When President Obama wanted to talk directly to our nation’s children in September, I had no problem with that. He’d been on T.V. nearly every night with one press conference or the other. A speech directed to children sounded fine. Though it turned out children were in school rather than with their parents, I didn’t even mind that much. However, his initial writing assignment to accompany his speech left me shocked at his narcissistic political move.
Obama’s plan through the Department of Education was to ask children to write Obama a letter in which they told him how they were going to help him. Mind you, the question wasn’t how the children were going to help the United States of America be a strong nation. The question was how the children could help the President himself. This came across as his questioning children on how they were going to help him with his agenda.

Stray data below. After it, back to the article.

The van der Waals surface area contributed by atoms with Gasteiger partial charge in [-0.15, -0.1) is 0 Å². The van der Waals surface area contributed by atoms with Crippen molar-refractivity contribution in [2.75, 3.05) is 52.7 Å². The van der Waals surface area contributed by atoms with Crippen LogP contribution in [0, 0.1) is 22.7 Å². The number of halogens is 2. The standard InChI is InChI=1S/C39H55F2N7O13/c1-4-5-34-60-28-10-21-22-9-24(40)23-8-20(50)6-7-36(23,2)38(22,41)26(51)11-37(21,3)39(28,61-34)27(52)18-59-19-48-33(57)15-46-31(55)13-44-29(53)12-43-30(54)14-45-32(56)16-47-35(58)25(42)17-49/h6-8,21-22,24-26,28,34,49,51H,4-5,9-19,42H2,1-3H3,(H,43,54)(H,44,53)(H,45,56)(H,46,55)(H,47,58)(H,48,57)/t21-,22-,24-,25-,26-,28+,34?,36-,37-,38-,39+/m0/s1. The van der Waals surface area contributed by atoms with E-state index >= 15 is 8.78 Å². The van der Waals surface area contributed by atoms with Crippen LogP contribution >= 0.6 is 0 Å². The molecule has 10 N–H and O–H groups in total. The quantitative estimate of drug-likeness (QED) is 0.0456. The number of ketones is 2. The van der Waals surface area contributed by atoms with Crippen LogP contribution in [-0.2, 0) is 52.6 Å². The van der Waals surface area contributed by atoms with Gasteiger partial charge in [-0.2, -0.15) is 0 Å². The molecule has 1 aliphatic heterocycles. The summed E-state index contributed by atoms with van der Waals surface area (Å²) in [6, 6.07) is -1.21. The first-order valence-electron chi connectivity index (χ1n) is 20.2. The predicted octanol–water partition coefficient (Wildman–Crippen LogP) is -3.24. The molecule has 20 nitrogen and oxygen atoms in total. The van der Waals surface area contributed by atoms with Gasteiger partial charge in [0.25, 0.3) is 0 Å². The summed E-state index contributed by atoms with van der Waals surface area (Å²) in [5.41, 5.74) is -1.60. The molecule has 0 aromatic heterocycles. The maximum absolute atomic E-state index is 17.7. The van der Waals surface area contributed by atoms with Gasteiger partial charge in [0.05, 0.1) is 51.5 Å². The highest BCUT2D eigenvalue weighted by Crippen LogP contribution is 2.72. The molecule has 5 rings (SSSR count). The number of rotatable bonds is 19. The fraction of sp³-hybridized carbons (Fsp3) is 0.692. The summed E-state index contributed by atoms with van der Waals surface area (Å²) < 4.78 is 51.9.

After the justified uproar, Obama’s writing assignment was removed. What remained, however, were concerns that Obama, with the support of the Department of Education, was attempting to talk past the parents to reach their children politically. How his speech was handled in the Boulder Valley School District further negated parents’ role in their children’s education. The only decision parents were given was whether to remove their children from school on Sept. 8, the day of the speech.
Parents need to be allowed in the decision-making process. I value good teachers and school administration and lament the battle they have had with arbitration on the speech issue. But, I lament more that parents weren’t included at all. This situation needs to be remedied for future controversial situations and ongoing issues. A sounding board of parents at the building level could be a move in the right direction.